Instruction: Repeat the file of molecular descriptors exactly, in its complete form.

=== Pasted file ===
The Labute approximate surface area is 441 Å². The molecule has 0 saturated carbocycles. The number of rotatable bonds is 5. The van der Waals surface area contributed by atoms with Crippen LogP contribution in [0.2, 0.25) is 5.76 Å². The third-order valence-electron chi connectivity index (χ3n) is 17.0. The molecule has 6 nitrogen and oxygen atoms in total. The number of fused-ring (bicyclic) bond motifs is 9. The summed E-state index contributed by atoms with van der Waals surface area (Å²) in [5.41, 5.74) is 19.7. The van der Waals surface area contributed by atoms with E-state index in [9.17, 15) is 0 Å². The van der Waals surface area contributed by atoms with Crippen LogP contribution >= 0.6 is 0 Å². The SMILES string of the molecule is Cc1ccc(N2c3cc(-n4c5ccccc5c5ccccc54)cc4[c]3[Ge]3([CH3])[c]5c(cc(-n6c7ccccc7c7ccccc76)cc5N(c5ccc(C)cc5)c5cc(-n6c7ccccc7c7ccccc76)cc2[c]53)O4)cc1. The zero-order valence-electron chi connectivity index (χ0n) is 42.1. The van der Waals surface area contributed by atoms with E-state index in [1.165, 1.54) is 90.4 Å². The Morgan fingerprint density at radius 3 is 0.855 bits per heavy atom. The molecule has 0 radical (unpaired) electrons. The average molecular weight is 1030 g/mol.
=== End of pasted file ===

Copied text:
The Labute approximate surface area is 441 Å². The molecule has 0 saturated carbocycles. The number of rotatable bonds is 5. The van der Waals surface area contributed by atoms with Crippen LogP contribution in [0.2, 0.25) is 5.76 Å². The third-order valence-electron chi connectivity index (χ3n) is 17.0. The molecule has 6 nitrogen and oxygen atoms in total. The number of fused-ring (bicyclic) bond motifs is 9. The summed E-state index contributed by atoms with van der Waals surface area (Å²) in [5.41, 5.74) is 19.7. The van der Waals surface area contributed by atoms with E-state index in [9.17, 15) is 0 Å². The van der Waals surface area contributed by atoms with Crippen LogP contribution >= 0.6 is 0 Å². The SMILES string of the molecule is Cc1ccc(N2c3cc(-n4c5ccccc5c5ccccc54)cc4[c]3[Ge]3([CH3])[c]5c(cc(-n6c7ccccc7c7ccccc76)cc5N(c5ccc(C)cc5)c5cc(-n6c7ccccc7c7ccccc76)cc2[c]53)O4)cc1. The zero-order valence-electron chi connectivity index (χ0n) is 42.1. The van der Waals surface area contributed by atoms with E-state index in [1.165, 1.54) is 90.4 Å². The Morgan fingerprint density at radius 3 is 0.855 bits per heavy atom. The molecule has 0 radical (unpaired) electrons. The average molecular weight is 1030 g/mol.